Conditioning for the snow season
Maybe you think you are in good shape. You jog once in a while or swim 3 times a week. This does not mean you are in shape for skiing. Because of the high altitude, above average aerobic conditioning is necessary. Skiing and snowboarding both demand a lot from the muscles in the quads and lower back, and from the knees. Skiers and snowboarders often require specific conditioning and workout routines to not only perform better and prevent fatigue, but to help reduce the risk of injury on the slopes.A good conditioning program should start long before the snow season starts, and involve Strength, power, flexibility, endurance and agility drills. Most skiers return to the slopes after months away.If you are planning a trip to the slopes here are some tips for a conditioning program to help prevent injury.
Tips to get fit to ski and snowboard
With the price of lift tickets, and shortness of breaks we tend to like to stay on the slopes as long as possible, this means we need to be able to sustain good form and technique over prolonged periods of time. For cardiovascular endurance good preparation exercises include:• road, mountain or stationary biking
• aerobic stepping classes – as they focus on the leg muscles required for skiing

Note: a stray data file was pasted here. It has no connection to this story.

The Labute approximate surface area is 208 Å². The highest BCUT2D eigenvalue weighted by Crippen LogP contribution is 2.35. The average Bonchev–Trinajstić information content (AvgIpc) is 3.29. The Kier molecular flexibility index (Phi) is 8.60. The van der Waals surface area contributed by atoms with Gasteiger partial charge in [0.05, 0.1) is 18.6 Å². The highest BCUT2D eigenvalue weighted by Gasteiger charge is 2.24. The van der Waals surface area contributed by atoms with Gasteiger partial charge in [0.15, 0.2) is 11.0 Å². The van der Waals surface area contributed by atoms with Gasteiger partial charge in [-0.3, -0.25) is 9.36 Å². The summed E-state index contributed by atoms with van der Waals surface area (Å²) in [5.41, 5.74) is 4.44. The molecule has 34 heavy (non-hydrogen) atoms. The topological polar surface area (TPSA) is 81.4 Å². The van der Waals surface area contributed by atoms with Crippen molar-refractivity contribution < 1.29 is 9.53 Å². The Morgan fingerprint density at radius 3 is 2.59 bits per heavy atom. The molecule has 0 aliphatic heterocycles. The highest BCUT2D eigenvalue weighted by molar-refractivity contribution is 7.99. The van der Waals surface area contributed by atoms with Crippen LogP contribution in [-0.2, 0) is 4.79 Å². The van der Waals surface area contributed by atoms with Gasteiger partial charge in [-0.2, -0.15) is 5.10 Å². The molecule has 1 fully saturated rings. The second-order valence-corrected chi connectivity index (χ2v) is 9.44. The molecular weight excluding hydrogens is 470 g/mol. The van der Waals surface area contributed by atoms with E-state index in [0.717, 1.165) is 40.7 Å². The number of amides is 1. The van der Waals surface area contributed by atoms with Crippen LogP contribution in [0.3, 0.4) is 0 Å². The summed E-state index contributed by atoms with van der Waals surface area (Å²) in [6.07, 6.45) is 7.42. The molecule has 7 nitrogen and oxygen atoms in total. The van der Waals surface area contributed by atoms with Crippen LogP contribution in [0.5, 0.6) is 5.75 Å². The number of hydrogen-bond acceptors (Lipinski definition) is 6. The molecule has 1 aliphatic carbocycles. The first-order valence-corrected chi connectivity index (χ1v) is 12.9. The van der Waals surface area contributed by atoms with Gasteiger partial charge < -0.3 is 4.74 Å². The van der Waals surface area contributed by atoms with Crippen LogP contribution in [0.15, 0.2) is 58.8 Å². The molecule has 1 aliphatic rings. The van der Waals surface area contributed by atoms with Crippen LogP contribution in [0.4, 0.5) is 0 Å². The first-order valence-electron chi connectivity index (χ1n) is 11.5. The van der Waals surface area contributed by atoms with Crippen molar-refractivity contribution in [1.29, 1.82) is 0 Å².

• make sure you are mixing in sprints, climbs and low intensity intervals.
The main muscles required for strong boarding /skiing are the quadriceps, gluteals and core. Good strength exercises include squats, lunges, and mountain climbers.
As a result of strength training, we develop some muscle tightness; therefore a stretching component will need to be added. A flexible supple body allows us to make quick adjustments, and develop strength through full range. Stretching should focus on the lower limb muscles such as the gluteal, quadriceps, hamstrings, ITB, hip flexors and calf.
Agility in general is the ability to make quick changes. For example if an unexpected object appears in your path your ability to quickly change direction and avoid collision. It requires a combination of strength, balance, coordination, endurance and quick reflexes.
Balance training can involve:
• the addition of unstable surfaces e.g. wobble boards, slider boards
• single leg work, whole body movements e.g. coordinating leg, arm and trunk movements.
Power is the combination of strength, speed, and agility. Plyometric training is often the best way to develop power. An example of plyometric training would be repetitive squat jumps off a box.
Get fit to ski & snowboard this winter